Let’s think about the long-term consequences of a culture’s failure to value historians, philosophers, artists, musicians, writers and teachers. This attitude and the burden imposed by the student loan system ensure our social slide from passionate to pacified. We’re taking a generation of educated, potentially independent thinkers and turning it into an organ of multinational corpulence. One day we’ll all wake up to our morning news sponsored by Chevron, eat our sodium flakes and have Siri walk the dog, and no one will remember the name Allen Ginsberg.
When the best and brightest are chained to a monthly loan payment that leaves them just enough for food, housing and some minor consumer distraction to get them back on the hamster wheel, they’re never really going to do anything about global warming, or Ebola, or Syria, or poverty, or hunger, or the war in the Congo that killed 5.4 million people while no one was paying attention. Those things will exist on Twitter, where great ideas, thought up in stolen moments at work, go to shrink and die.
And that’s where the news business seems to be headed. Readers often ask me what happened to Mr. Fish. I’ll tell you. The Truthdig contributor, who has been called an artistic genius by some, used to make a living selling his prize-winning cartoons to news outlets and other buyers. The author of multiple books and curator of an exhibition on the subject, he is possibly one of the nation’s leading experts on editorial cartooning. He also works for Whole Foods. Je suis Charlie.
I do not know what can save journalism, but I can tell you flat out that there is no other site like Truthdig on the Internet. It is, despite many challenges, a unique platform for smart, irked, independent people who still care about important things. If the world is to stand any chance of penetrating the dense smog of stupidity and nonsense that has come to dominate journalism, it needs this website, and others like it, to thrive.
My favorite article that I wrote for Truthdig is a remembrance of Gore Vidal. I got to meet the famed author, wit and public character only because he was a contributor. He once used the phrase “Ave atque vale.” It’s a Latin line from Catullus, meaning “Hail and farewell.” With a nod to Gore, I say hail and farewell to my Truthdig readers, colleagues and friends. I’m leaving because I have the itch to try something new. I’ll visit from time to time and contribute an article on occasion.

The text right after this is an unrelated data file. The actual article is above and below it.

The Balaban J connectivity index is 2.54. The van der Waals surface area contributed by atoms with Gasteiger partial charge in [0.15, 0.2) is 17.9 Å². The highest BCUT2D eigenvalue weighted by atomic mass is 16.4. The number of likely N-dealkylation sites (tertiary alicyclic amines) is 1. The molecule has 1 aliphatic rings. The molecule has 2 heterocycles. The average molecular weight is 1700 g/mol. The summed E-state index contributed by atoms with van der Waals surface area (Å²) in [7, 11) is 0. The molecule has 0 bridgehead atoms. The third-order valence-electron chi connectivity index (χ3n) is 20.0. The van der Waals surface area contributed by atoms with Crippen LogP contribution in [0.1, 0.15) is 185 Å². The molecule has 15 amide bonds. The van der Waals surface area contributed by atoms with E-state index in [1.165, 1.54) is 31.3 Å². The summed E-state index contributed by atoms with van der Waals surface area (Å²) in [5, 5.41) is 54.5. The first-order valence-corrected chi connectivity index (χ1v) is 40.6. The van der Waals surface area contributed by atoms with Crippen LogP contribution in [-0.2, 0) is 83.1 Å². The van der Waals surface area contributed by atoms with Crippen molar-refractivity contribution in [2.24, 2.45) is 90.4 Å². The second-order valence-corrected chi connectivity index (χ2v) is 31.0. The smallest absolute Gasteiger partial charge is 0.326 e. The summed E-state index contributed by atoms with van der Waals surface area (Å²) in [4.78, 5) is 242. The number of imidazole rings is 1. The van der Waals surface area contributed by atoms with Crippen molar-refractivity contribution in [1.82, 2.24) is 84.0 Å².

I’m sorry if I brought you down with this little essay. After all, there is some cause for optimism. My generation’s chances for greatness have not withered entirely. There are brave spirits, champions who have fought the machine and continue to endure its wrath, ones who have been celebrated in the pages of Truthdig. They, and those who came before them, give me tremendous confidence in the American experiment. I speak of Edward Snowden, Chelsea Manning, Julian Assange and his colleague Barrett Brown, Jose Antonio Vargas, Tim DeChristopher, Lynne Stewart, Jeremy Hammond and members of the Anonymous collective. The list could go on for pages, and isn’t that a wonderful thing? These people are heroes not only for their actions but for giving us faith that not everyone’s reaction to tyranny, social injustice and corporate rule is a collective sigh of resignation. And they number in the thousands.
I leave Truthdig strong. It is a beacon of principle and hope. Thomas Paine wrote, “An army of principles will penetrate where an army of soldiers cannot; it will succeed where diplomatic management would fall: it is neither the Rhine, the Channel, nor the ocean that can arrest its progress: it will march on the horizon of the world, and it will conquer.”
I believe that. I leave it to whoever succeeds me at Truthdig, and to the excellent editors and contributors already here, to make it so.